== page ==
Shropcom said that with air pollution contributing to one in 20 deaths a year the UK was facing a health as well as a climate emergency.
To mark this week's Clean Air Day Shropcom has unveiled its green plan, one of more than 200 put forward by NHS trusts across England.
The plan sets out how it will reduce its environmental impact and help the NHS reach net zero by 2040.
Angie Wallace, chief operating officer, Shropshire Community Health NHS Trust said: "With air pollution alone contributing to one in 20 deaths in this country a year, it is clear we are facing a health emergency as well as a climate emergency.
“Our Shropcom green plan is a testament to our staff's commitment to tackling climate change, and we are proud to set out the positive actions we will take to reduce our impact on the environment and safeguard the future health of our children and grandchildren."
The green plans lay out how the NHS, which contributes approximately 3.5 per cent - 9.5 billion miles - of all road travel in England, will make its travel greener.
"There will also be smarter buildings, LED lighting and energy saving measures are also reducing emissions and saving NHS organisations money, while using intravenous anaesthetic instead of gas and helping patients use inhalers more efficiently are improving patient care," Angie said.
She said that the Shropshire Community Health NHS Trust is committed to protecting and improving the environment and reducing carbon to improve the community's health.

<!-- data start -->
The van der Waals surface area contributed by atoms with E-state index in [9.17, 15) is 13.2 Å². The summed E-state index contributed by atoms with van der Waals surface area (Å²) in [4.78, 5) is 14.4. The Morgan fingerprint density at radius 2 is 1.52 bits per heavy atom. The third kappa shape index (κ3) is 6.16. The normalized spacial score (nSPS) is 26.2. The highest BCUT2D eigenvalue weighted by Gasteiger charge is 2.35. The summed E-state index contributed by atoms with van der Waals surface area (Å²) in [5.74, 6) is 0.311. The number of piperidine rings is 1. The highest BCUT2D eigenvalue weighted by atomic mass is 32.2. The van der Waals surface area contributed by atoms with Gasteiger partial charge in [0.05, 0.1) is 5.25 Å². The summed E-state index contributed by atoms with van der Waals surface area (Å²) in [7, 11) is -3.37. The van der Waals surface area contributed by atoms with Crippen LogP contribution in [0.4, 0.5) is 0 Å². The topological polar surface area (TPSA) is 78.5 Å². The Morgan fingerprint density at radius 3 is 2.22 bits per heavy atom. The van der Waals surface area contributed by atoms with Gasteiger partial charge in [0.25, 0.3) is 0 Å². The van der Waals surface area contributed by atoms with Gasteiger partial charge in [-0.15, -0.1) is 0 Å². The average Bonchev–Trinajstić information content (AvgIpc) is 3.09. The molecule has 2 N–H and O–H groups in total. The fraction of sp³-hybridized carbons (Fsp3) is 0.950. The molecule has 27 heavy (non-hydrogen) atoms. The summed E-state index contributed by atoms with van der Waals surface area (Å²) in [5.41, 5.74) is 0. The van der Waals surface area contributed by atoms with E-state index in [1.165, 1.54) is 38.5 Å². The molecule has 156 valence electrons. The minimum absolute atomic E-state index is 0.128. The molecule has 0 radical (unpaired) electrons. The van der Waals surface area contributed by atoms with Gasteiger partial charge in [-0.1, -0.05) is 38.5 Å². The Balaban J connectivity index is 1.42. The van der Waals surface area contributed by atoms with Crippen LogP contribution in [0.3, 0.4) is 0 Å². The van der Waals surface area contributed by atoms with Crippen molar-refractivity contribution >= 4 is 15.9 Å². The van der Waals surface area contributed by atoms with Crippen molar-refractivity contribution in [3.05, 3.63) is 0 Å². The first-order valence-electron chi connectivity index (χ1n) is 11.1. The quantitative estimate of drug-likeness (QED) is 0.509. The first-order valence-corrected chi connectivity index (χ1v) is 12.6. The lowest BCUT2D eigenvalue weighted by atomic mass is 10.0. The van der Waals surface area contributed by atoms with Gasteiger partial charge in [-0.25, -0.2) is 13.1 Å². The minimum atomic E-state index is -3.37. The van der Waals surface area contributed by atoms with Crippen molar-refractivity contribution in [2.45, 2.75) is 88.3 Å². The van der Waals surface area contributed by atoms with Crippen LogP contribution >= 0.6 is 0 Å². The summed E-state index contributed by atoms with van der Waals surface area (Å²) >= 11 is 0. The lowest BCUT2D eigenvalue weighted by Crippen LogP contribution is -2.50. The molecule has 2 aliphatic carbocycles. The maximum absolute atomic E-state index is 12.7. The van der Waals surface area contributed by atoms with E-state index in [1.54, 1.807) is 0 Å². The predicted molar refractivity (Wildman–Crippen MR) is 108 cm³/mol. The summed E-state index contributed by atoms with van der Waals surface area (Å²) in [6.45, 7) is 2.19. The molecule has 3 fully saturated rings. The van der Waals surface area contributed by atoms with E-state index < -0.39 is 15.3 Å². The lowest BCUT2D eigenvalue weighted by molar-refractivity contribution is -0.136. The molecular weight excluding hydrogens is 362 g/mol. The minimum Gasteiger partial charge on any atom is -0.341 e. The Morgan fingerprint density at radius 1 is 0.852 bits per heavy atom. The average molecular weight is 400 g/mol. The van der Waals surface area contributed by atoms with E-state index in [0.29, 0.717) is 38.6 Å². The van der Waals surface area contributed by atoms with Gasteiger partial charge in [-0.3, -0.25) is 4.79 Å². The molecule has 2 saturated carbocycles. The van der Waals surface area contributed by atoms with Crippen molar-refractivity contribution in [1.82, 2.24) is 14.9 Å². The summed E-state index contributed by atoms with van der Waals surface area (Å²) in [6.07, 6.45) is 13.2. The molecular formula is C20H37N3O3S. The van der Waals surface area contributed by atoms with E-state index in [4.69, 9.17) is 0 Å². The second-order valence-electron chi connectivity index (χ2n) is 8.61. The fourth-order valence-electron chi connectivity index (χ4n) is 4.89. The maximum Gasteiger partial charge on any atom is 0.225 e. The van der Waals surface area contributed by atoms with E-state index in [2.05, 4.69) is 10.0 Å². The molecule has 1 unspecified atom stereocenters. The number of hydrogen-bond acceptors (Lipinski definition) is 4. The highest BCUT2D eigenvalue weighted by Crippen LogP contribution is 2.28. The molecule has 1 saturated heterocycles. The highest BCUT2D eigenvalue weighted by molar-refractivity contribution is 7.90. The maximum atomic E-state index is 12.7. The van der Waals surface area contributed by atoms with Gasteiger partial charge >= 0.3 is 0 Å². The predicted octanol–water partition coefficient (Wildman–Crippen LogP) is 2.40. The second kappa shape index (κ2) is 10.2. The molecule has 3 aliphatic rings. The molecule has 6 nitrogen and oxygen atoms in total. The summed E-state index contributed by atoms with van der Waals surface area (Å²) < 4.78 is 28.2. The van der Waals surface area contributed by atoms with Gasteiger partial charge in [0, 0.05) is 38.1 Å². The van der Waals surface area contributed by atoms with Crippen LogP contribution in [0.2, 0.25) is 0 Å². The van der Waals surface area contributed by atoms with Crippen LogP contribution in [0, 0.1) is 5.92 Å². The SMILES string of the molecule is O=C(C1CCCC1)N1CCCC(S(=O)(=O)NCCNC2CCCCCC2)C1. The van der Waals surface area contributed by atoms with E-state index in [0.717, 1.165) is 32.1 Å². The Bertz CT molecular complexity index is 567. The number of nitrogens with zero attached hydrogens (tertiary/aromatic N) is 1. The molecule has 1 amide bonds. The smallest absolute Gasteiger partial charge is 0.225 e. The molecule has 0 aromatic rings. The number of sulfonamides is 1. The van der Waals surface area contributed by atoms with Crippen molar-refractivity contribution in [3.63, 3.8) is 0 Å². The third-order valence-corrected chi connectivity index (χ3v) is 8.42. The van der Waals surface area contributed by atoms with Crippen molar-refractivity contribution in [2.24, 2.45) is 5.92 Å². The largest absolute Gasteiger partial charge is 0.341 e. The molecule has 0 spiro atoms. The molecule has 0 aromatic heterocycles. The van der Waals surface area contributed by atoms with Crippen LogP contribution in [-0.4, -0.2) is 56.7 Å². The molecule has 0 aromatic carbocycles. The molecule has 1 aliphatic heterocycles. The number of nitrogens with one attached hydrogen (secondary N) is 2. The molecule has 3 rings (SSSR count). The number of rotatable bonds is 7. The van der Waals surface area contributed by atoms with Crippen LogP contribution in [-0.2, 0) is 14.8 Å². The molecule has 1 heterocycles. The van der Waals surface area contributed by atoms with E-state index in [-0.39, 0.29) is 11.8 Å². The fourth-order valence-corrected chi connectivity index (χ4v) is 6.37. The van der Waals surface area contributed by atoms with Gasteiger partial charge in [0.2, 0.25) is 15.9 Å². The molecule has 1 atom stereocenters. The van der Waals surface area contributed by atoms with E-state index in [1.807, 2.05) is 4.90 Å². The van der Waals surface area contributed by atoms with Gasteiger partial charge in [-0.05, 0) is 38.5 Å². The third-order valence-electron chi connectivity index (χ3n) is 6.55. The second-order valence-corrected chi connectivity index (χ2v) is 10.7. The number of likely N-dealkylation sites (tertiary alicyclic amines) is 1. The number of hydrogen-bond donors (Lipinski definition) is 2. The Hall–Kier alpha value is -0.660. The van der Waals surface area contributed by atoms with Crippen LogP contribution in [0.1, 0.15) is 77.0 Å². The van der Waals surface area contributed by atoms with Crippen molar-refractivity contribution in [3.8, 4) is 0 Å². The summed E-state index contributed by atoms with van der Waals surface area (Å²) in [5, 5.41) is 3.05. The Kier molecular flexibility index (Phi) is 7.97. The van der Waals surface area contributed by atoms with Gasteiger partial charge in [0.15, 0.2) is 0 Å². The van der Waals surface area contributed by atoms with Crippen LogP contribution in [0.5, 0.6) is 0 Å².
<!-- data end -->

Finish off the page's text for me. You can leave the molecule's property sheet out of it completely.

The trust has identified suggested areas for improvement across travel and transport, estates and facilities. Alongside the introduction of sustainable procurement and new models of care that will contribute to its pledge to become carbon neutral by the latest 2040 in line with the Greener NHS programme.
Dr Nick Watts, chief sustainability officer at NHS England said: “The NHS was the first health system in the world to commit to net zero and the outstanding innovation and commitment from Shropshire Community Health NHS Trust is a vital step towards achieving that aim.
“Doing our bit on climate change will directly improve public health and reduce health inequalities, cutting deaths caused by air pollution and ensuring a healthier future for our children.”
A report by Imperial College London found that London’s poor air quality led to more than 1,700 hospital admission for asthma and serious lung conditions between 2017-2019.
Recent research by the Clean Air Fund found that if current and proposed government policies are implemented, air pollution could be reduced to WHO-aligned levels across the majority of the UK by2030 and as a result there would be 3000 fewer cases of heart disease, and children across the country would suffer an average of 388,000 fewer days of asthma symptoms A report by the Environment Agency found that air pollution is the single biggest environmental threat to health in the UK, shortening tens of thousands of lives each year.